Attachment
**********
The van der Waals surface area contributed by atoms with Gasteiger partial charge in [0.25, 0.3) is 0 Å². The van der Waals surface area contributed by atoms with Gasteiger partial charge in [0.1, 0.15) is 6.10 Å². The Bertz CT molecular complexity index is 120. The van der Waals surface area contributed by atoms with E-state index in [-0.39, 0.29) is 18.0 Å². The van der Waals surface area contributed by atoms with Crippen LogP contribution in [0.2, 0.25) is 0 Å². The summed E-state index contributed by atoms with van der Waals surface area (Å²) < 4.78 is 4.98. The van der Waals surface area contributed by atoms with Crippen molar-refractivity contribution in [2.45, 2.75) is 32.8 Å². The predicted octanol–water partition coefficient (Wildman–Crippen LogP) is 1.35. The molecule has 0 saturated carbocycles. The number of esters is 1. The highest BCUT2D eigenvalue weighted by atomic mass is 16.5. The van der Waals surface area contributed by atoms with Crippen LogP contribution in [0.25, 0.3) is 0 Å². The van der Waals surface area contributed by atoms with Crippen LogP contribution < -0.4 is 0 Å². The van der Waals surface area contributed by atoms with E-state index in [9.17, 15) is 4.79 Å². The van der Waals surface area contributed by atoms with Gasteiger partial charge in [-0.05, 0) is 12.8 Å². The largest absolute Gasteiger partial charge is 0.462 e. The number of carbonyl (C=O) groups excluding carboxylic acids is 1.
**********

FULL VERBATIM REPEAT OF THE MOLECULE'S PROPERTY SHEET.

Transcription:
The van der Waals surface area contributed by atoms with Gasteiger partial charge in [0.25, 0.3) is 0 Å². The van der Waals surface area contributed by atoms with Gasteiger partial charge in [0.1, 0.15) is 6.10 Å². The Bertz CT molecular complexity index is 120. The van der Waals surface area contributed by atoms with E-state index in [-0.39, 0.29) is 18.0 Å². The van der Waals surface area contributed by atoms with Crippen LogP contribution in [0.2, 0.25) is 0 Å². The summed E-state index contributed by atoms with van der Waals surface area (Å²) < 4.78 is 4.98. The van der Waals surface area contributed by atoms with Crippen molar-refractivity contribution in [2.45, 2.75) is 32.8 Å². The predicted octanol–water partition coefficient (Wildman–Crippen LogP) is 1.35. The molecule has 0 saturated carbocycles. The number of esters is 1. The highest BCUT2D eigenvalue weighted by atomic mass is 16.5. The van der Waals surface area contributed by atoms with Crippen LogP contribution in [0.25, 0.3) is 0 Å². The van der Waals surface area contributed by atoms with Crippen LogP contribution < -0.4 is 0 Å². The van der Waals surface area contributed by atoms with E-state index in [9.17, 15) is 4.79 Å². The van der Waals surface area contributed by atoms with Gasteiger partial charge in [-0.05, 0) is 12.8 Å². The largest absolute Gasteiger partial charge is 0.462 e. The number of carbonyl (C=O) groups excluding carboxylic acids is 1.